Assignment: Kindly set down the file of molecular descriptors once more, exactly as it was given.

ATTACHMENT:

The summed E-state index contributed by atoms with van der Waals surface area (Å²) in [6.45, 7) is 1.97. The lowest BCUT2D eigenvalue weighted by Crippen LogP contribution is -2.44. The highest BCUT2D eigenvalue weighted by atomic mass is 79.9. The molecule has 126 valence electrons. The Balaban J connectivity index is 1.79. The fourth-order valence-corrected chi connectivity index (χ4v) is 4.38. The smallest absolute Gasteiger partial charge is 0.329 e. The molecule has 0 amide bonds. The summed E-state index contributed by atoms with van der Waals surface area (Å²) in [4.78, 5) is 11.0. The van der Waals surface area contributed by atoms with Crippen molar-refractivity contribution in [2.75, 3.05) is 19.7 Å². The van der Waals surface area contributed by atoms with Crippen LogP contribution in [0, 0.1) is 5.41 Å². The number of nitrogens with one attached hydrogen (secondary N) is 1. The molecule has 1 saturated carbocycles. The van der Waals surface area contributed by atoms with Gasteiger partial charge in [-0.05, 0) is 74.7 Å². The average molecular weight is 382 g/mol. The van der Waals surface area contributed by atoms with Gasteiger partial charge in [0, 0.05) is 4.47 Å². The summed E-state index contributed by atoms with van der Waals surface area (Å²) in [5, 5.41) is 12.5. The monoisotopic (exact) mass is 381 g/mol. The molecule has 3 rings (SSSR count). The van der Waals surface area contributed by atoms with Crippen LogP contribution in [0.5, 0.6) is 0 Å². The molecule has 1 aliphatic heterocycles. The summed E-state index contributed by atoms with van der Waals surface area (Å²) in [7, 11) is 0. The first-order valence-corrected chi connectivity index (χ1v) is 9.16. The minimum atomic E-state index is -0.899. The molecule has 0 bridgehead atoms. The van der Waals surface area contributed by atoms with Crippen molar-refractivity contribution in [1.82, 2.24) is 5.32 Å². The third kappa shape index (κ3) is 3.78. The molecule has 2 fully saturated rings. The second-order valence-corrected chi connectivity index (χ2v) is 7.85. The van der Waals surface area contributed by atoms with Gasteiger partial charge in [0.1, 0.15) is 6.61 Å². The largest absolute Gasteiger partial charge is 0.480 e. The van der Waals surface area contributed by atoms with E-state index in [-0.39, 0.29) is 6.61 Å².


The summed E-state index contributed by atoms with van der Waals surface area (Å²) in [6.45, 7) is 1.97. The lowest BCUT2D eigenvalue weighted by Crippen LogP contribution is -2.44. The highest BCUT2D eigenvalue weighted by atomic mass is 79.9. The molecule has 126 valence electrons. The Balaban J connectivity index is 1.79. The fourth-order valence-corrected chi connectivity index (χ4v) is 4.38. The smallest absolute Gasteiger partial charge is 0.329 e. The molecule has 0 amide bonds. The summed E-state index contributed by atoms with van der Waals surface area (Å²) in [4.78, 5) is 11.0. The van der Waals surface area contributed by atoms with Crippen molar-refractivity contribution in [2.75, 3.05) is 19.7 Å². The van der Waals surface area contributed by atoms with Crippen LogP contribution in [0, 0.1) is 5.41 Å². The number of nitrogens with one attached hydrogen (secondary N) is 1. The molecule has 1 saturated carbocycles. The van der Waals surface area contributed by atoms with Gasteiger partial charge in [-0.05, 0) is 74.7 Å². The average molecular weight is 382 g/mol. The van der Waals surface area contributed by atoms with Gasteiger partial charge in [0, 0.05) is 4.47 Å². The summed E-state index contributed by atoms with van der Waals surface area (Å²) in [5, 5.41) is 12.5. The monoisotopic (exact) mass is 381 g/mol. The molecule has 3 rings (SSSR count). The van der Waals surface area contributed by atoms with Crippen LogP contribution in [0.5, 0.6) is 0 Å². The molecule has 1 aliphatic heterocycles. The summed E-state index contributed by atoms with van der Waals surface area (Å²) in [7, 11) is 0. The first-order valence-corrected chi connectivity index (χ1v) is 9.16. The minimum atomic E-state index is -0.899. The molecule has 0 bridgehead atoms. The van der Waals surface area contributed by atoms with Crippen molar-refractivity contribution in [1.82, 2.24) is 5.32 Å². The third kappa shape index (κ3) is 3.78. The molecule has 2 fully saturated rings. The second-order valence-corrected chi connectivity index (χ2v) is 7.85. The van der Waals surface area contributed by atoms with Gasteiger partial charge in [0.1, 0.15) is 6.61 Å². The largest absolute Gasteiger partial charge is 0.480 e. The van der Waals surface area contributed by atoms with E-state index in [-0.39, 0.29) is 6.61 Å².